Personally, anonymity gives me freedom. Luckily, I have a wall of separation from that celebrity circuit thing.

“Pop Art is a melange culture, so it makes perfect sense to wear your art.”

Pandemonia

TW:   As a product of Pop Art and contemporary fashion, how do these fields inform each other in your persona?

P:   Girls got to wear something! I designed the head, and so I just kept going with the rest of the body. Pop Art is a melange culture, so it makes perfect sense to wear your art. I dismantled these Pop fashion forms and rebuilt them into my own Übermensch. For a long time, there’s been a back and forth between fashion and pop culture, look at Schiaparelli, Gaultier, Moschino and, of course, Philip Colbert’s The Rodnik Band.

TW:   We’re living in an age of activism. What is Pandemonia’s cause?

P:   I am inside my work, so it’s impossible to separate activism from the art. Once I was considering raising money for Battersea Dogs Home – it would have descended into farce if I had gone ahead. However, where the lines are clearly demarcated, it can work really well. For example, the current English football team is extraordinary. They have literally turned yob culture on its head and have got the government in their pocket. They are showing them and their dog-whistle tactics up for what they really are.

In art, not everything needs to be explained. I would like to think certain values and ideas are aligned to my work but that’s up to the viewer.

TW:   What’s next for Pandemonia?

P:   I’m currently working on something with Rambert, so watch out! Going beyond Rambert, I had some paintings in a show in June, which were well-received, so more paintings are on the horizon.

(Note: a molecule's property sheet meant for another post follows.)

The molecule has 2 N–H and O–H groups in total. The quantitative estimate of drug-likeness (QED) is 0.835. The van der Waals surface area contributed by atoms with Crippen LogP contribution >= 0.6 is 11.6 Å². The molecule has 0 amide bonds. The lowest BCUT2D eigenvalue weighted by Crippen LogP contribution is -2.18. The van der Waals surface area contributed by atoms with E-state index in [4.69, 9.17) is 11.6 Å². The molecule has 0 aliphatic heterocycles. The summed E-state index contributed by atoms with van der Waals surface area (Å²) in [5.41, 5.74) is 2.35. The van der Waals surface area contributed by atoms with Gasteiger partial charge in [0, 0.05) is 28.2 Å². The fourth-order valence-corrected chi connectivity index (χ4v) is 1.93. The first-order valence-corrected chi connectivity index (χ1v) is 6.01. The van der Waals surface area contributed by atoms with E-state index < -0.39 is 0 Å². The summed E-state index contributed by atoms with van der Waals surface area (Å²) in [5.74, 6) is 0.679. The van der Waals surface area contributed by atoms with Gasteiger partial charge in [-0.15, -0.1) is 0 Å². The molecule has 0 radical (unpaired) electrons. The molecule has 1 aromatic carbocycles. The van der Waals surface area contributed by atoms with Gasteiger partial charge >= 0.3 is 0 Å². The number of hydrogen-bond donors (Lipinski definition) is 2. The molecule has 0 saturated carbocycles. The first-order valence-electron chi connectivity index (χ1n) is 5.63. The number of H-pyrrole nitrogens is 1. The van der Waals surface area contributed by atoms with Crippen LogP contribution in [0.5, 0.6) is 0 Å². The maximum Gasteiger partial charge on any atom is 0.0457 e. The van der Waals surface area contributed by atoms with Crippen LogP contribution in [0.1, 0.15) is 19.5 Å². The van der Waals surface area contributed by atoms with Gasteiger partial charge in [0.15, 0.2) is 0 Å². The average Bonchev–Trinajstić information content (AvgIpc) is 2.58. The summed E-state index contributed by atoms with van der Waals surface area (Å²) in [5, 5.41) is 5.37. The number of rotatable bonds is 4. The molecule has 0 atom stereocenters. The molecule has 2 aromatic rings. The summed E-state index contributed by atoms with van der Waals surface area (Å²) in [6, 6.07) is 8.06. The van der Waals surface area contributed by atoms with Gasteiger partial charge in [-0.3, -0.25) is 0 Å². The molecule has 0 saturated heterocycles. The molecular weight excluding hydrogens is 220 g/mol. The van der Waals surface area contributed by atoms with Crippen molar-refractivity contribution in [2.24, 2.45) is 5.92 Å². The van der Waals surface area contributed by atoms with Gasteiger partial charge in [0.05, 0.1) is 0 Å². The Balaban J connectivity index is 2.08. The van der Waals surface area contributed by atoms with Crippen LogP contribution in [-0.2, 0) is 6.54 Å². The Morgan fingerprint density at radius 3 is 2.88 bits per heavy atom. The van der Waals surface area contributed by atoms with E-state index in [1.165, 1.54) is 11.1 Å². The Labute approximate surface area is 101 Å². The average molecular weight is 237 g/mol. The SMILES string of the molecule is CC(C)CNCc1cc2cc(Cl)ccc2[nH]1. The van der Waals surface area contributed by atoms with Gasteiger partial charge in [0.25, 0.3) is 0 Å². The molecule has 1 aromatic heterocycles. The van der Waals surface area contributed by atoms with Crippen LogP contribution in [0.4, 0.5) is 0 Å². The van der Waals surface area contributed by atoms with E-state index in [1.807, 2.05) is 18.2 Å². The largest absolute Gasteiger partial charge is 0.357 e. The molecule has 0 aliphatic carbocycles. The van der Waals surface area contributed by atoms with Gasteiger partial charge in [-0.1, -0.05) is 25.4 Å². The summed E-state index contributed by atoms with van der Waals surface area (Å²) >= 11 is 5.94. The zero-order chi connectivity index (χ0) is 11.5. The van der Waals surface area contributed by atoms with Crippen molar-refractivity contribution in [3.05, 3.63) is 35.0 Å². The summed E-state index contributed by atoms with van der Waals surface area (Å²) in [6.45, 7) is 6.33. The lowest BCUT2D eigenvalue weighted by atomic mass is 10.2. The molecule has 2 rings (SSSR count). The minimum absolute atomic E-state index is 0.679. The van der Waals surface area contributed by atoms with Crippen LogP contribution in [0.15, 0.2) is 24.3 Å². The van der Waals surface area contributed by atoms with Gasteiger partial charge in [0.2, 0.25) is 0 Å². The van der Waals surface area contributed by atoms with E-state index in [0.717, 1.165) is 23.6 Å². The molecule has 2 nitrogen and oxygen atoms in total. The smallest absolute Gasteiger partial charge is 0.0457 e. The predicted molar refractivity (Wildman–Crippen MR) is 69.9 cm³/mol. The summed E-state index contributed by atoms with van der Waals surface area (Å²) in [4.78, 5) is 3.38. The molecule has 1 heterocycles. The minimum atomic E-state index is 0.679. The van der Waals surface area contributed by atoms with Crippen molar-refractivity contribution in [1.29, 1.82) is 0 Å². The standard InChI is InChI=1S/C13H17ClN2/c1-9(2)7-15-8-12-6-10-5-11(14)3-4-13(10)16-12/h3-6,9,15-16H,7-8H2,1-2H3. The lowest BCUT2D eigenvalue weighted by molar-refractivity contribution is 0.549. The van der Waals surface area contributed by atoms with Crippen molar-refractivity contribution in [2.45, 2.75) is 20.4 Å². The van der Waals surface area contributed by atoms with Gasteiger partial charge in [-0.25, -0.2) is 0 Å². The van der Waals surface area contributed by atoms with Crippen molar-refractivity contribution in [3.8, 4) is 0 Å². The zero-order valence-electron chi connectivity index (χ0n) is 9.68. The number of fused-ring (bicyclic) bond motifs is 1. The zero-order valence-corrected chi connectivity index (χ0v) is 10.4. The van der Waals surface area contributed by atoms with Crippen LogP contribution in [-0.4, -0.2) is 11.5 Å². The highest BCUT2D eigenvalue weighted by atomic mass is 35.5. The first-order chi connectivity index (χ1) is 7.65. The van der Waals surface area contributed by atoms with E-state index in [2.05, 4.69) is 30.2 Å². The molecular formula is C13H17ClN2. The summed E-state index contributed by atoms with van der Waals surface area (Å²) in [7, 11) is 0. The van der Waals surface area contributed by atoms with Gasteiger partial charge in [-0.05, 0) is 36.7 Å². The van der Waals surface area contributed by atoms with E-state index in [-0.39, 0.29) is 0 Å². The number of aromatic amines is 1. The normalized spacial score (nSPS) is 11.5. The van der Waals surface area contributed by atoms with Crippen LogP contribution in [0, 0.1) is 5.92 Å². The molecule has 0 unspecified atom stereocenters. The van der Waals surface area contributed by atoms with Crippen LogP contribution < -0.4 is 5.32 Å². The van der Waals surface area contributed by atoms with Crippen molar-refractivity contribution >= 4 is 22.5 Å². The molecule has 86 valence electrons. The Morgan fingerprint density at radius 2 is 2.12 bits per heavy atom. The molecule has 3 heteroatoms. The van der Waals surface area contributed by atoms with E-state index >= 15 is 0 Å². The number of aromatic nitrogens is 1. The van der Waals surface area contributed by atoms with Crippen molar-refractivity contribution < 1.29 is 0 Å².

TW:   You’re also a visual artist. What are you currently creating?

P:   I’ve been directing a fashion feature for Grazia China; staring, can you guess who? I am also doing all the post-production. My skills in pattern cutting, painting, digital art and performance are all seamlessly converging. It’s taking me into new visual creative territories. The only way to develop your own visual language is by making your work.

TW:   Desert island quarantine: what one artwork, album and book do you take with you?

P:   This is one of those impossible questions, so I’m not going to think about it too much. The first things that come to mind are…

Picasso’s Vollard Suite. I love drawing, printmaking and myths. The way Picasso reuses classical themes has always inspired me. Over the years, I’ve touched upon similar territory, constructing images based on Ovid’s Metamorphoses.

JuJu by Wayne Shorter. I know it’s not trendy, but not many people know I’ve always been into Modern Jazz. This is one of its pinnacles. Wayne’s compositions and oblique way of phrasing constantly searches to see things anew. It’s a reminder to keep looking and stay fresh.

Herman Melville’s Moby Dick. I re-read this during the lockdown. It has everything in it; it’s poetical, biblical and even funny. Some of those exceedingly detailed chapters on whales, no doubt, will come in handy on a desert island for something.

TW:   Who is your ultimate Monday Muse?

P:   Margaret Atwood. She’s simply great.